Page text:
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How Egypt is making the art grow fonder

The local art scene is getting bigger and attracting a international input This year has seen a flowering of the local art scene boasting diversity and fresh names as well as new collections from acclaimed artists. For famous modern artists in Egypt like Farghali Abdel Hafiz, Farouk Hosni and Gazbeya Sirri, new productions of their …


The local art scene is getting bigger and attracting a international input

This year has seen a flowering of the local art scene boasting diversity and fresh names as well as new collections from acclaimed artists.

For famous modern artists in Egypt like Farghali Abdel Hafiz, Farouk Hosni and Gazbeya Sirri, new productions of their abstract painting were exhibited throughout the year.

But 2006 may be best remembered for the incredible growth in the contemporary independent art scene which has been on a constant increase in the past few years. These young artists have merged with the global trend of conceptual art.

As the name implies, conceptual art is art in which the concept or idea involved in the work take precedence over traditional aesthetic and material concerns.

Art Galleries in Egypt like the Townhouse, Mashrabia and newest member CIC (Contemporary Image Collective) contributed to this transformation, giving artists an outlet for presentation of contemporary ideology of art that may not be acceptable in other ateliers.

It is also one of the main reasons Cairo is increasingly becoming a stop for touring international artists, thereby encouraging culture exchange and more opportunities for local artists to take part in international exhibits.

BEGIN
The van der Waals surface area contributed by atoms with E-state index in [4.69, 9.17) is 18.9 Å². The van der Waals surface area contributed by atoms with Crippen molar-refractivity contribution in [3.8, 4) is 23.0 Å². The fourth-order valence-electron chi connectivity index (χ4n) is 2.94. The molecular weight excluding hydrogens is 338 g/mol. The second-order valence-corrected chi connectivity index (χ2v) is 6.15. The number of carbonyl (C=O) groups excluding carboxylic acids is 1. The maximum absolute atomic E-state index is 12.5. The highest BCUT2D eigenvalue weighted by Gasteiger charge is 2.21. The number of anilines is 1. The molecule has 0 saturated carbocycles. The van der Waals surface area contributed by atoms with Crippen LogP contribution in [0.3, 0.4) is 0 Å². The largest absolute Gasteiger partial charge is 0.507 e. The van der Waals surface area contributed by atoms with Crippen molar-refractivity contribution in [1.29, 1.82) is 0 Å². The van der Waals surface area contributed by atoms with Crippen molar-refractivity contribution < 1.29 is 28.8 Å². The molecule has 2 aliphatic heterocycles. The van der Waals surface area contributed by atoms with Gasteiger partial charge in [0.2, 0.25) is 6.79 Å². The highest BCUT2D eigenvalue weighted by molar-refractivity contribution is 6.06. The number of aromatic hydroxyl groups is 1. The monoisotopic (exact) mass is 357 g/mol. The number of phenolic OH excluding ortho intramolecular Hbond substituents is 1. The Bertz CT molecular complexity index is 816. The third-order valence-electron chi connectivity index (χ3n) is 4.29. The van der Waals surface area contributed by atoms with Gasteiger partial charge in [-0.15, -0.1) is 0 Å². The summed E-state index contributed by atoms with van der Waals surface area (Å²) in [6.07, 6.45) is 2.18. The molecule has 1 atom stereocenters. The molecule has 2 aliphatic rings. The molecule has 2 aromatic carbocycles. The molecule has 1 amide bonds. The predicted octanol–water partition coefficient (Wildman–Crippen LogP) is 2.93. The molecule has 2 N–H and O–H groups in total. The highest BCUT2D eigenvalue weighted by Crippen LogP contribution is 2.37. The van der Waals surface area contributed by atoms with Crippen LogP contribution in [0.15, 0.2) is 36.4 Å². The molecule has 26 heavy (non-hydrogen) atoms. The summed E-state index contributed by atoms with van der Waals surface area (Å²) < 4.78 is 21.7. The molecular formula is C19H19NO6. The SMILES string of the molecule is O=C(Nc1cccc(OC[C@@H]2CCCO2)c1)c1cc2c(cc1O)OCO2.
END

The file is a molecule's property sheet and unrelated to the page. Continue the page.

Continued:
According to American artist Daniel Joseph Martinez who was in Egypt showing at the 10th International Biennale, Egypt is starting to become part of the international art movement by letting go of local art and embracing western style.

“You look at artists in Egypt and they have their own history in art but what they are attempting to do is to remold themselves in western form using the same language as everyone. I would probably argue that Egypt is in the beginning of that stage, he says.

Martinez is one of many artists who have come to Cairo since the beginning of the year.

Highlighting the artistic endeavors of this year was the brilliant Kairotic exhibit which saw the curatorial debut of German Egyptian artist Susan Hefuna. The title is a philosophical term which means ‘the right moment in time’ which Hafuna feels is now as Egypt has become so international.

This show included Egyptian Canadian artist Karim Rashid whose family immigrated to Canada when he was two years old, and hadn’t been back until his exhibit of nine pieces inspired by hieroglyphics. Each piece in the collection epics a story of modern life, using the same concept as the pharaohs documenting their lives through drawings. He used his family as the centerpieces performing everyday functions like shopping, exercising – reflecting contemporary trendy life.

In March, the Townhouse had yet another hit with Lebanese/French/Egyptian artist Lara Baladi’s instillation entitled “Roba Vecehia (or the “Wheel of Fortune ) which was a walk-in kaleidoscope.

The idea behind this extraordinary art instillation came to Baladi as she was playing with a toy kaleidoscope, which she finds “completely fascinating. She found that when she passes it on to people, it only occupies their attention for a few seconds, as it is only glitter and little shapes of stars and moons. So when she created her own version, she made the details a little more interesting.

In her very own Kaleidoscope, Baladi replaces the colored material with 2188 images. Nearly 96 percent of the images are her own still photography and the rest are pictures she has taken of photographs and posters, postcards, stickers and designed papers she had brought from Japan to make paper dolls and some, very few, from the internet.